After completing one of our simple online forms, you'll be contacted by up to 3 trusted installers in your area who will all provide quotes. Once they have, you're go with the deal that's right for you.

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Best central heating pumps

There are several central heating pump manufacturers, with Grundfos and DAB being among the most popular. In many cases Grundfos pumps are fitted to many new boilers as standard.

Start the search for a pump that's right for your central heating system using the table below.

Central Heating Pump Speed Setting Weight Temperature Range Warranty Potential Cost
Grundfos UPS2 15-50/60 Multiple 2.6kg 2°C – 95°C 5 years £80 – £100
DAB Evosta 40-70/130 Variable 2.4kg 2°C – 95°C 3 years £60 – £150
CPL CP50 Variable 2kg -10°C – 95°C 3 years £60 – £70
DAB Evotron 60/130 Variable 2.7kg -10°C – 110°C 2 years £85 – £230

Common central heating pump problems

Over time, you might find that your central heating pump will run into a fault that needs to be resolved. We've listed some of the most common problems they experience below but if you find that your pump is playing up, we recommend contacting a professional engineer.


A leaking boiler should be addressed as soon as possible because the water can end up causing damage, not only to the boiler, but furniture too. If the leak is coming from the pump then it could be the result of poor installation, the pump loosening or corrosion.

Radiators not heating up properly

If you're turning the heating on only to find that the radiators are only partially heating up then the speed settings on the pump might be too low. Normally, the pump will have a switch on top that can be easily adjusted from 1-3 (1 being the slowest, 3 being the highest) but before doing this, we highly recommend getting the advice of a professional engineer.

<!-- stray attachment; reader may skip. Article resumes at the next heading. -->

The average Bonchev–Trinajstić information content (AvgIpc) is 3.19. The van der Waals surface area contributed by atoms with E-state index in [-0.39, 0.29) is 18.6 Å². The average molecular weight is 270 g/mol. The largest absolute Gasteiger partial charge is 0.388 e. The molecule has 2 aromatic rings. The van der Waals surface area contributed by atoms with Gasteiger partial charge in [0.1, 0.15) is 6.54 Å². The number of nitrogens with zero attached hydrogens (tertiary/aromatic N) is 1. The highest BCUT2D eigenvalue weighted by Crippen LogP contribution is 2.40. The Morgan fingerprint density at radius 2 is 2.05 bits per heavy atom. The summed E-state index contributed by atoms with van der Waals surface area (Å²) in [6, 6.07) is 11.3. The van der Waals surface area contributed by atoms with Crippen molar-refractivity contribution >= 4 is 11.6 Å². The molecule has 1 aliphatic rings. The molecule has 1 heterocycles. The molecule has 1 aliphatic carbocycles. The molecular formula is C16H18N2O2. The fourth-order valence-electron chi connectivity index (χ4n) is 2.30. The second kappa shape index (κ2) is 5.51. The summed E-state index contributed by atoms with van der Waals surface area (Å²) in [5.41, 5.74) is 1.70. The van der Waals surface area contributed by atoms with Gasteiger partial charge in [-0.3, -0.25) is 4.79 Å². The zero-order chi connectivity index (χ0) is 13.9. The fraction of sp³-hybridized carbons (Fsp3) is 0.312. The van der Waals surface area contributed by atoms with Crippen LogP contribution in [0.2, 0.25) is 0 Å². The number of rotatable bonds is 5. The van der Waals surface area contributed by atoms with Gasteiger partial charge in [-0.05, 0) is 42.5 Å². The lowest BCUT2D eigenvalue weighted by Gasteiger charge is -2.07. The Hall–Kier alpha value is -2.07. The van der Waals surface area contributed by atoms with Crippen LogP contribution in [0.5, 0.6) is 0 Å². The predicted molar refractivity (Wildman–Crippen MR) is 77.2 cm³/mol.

Loud noises

In the case that your central heating pump starts making unfamiliar noises then the likeliest cause is a buildup of air in the system. To remove the air, the pump needs bleeding, which can be done by simply unscrewing the bleed screw. It's a good idea to do this slowly though as water might escape.


A build-up of dirt and grime that can happen over time will prevent water from passing through the pump towards the radiators and taps. The pump will require a hot flush that will clear the blockage and get the system going again.

To prevent this from happening, a magnetic filter can be installed which will attract any debris before it has chance to block the system.

Not pumping water

The most common reason that a pump will stop pumping water around the central heating system is due to a part getting stuck. This is a fault usually experienced by pumps that have been operating for a number of years and is a strong indication that it needs to be replaced.

How to fix a broken central heating pump

Finding that you central heating pump has broken isn't exactly ideal, especially during the cold winter months. To get it repaired, you should contact a qualified engineer who will be able to find the cause of the fault and get it resolved, leaving you with a nice warm home again.

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Becky Mckay

About the author

Becky Mckay

Becky has been a writer at Boiler Guide since 2021. Her vast boiler knowledge means she’s ready to help with any home heating query, big or small!